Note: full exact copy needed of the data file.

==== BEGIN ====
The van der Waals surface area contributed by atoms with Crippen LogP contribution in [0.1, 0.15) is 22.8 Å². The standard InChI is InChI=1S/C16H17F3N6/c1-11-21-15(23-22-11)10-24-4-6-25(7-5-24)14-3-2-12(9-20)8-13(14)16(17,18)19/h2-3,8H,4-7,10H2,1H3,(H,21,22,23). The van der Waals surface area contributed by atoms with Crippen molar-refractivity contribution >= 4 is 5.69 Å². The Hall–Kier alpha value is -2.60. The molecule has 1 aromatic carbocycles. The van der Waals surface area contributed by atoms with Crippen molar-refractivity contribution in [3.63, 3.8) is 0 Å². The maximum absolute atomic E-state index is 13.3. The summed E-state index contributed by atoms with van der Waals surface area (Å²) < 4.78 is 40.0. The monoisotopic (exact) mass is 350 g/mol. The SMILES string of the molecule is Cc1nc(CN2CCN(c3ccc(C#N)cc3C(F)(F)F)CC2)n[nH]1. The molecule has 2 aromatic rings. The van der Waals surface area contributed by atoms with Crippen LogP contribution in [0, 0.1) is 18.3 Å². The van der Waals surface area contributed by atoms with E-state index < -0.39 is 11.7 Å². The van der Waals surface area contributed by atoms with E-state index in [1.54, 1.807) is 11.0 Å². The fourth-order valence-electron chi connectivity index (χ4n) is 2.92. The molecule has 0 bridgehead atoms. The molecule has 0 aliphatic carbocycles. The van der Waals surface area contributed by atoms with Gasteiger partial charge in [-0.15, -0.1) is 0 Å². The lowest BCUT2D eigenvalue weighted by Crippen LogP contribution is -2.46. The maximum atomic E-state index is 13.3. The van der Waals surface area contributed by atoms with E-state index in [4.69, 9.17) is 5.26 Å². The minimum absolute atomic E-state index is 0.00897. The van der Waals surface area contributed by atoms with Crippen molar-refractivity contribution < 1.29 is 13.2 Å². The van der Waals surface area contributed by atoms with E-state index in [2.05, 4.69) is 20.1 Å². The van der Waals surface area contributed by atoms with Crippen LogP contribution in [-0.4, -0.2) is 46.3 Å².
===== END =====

The van der Waals surface area contributed by atoms with Crippen LogP contribution in [0.1, 0.15) is 22.8 Å². The standard InChI is InChI=1S/C16H17F3N6/c1-11-21-15(23-22-11)10-24-4-6-25(7-5-24)14-3-2-12(9-20)8-13(14)16(17,18)19/h2-3,8H,4-7,10H2,1H3,(H,21,22,23). The van der Waals surface area contributed by atoms with Crippen molar-refractivity contribution >= 4 is 5.69 Å². The Hall–Kier alpha value is -2.60. The molecule has 1 aromatic carbocycles. The van der Waals surface area contributed by atoms with Crippen molar-refractivity contribution in [3.63, 3.8) is 0 Å². The maximum absolute atomic E-state index is 13.3. The summed E-state index contributed by atoms with van der Waals surface area (Å²) < 4.78 is 40.0. The monoisotopic (exact) mass is 350 g/mol. The SMILES string of the molecule is Cc1nc(CN2CCN(c3ccc(C#N)cc3C(F)(F)F)CC2)n[nH]1. The molecule has 2 aromatic rings. The van der Waals surface area contributed by atoms with Crippen LogP contribution in [0, 0.1) is 18.3 Å². The van der Waals surface area contributed by atoms with E-state index < -0.39 is 11.7 Å². The van der Waals surface area contributed by atoms with E-state index in [1.54, 1.807) is 11.0 Å². The fourth-order valence-electron chi connectivity index (χ4n) is 2.92. The molecule has 0 bridgehead atoms. The molecule has 0 aliphatic carbocycles. The van der Waals surface area contributed by atoms with Gasteiger partial charge in [-0.15, -0.1) is 0 Å². The lowest BCUT2D eigenvalue weighted by Crippen LogP contribution is -2.46. The maximum atomic E-state index is 13.3. The van der Waals surface area contributed by atoms with E-state index in [4.69, 9.17) is 5.26 Å². The minimum absolute atomic E-state index is 0.00897. The van der Waals surface area contributed by atoms with Crippen molar-refractivity contribution < 1.29 is 13.2 Å². The van der Waals surface area contributed by atoms with E-state index in [2.05, 4.69) is 20.1 Å². The van der Waals surface area contributed by atoms with Crippen LogP contribution in [-0.4, -0.2) is 46.3 Å².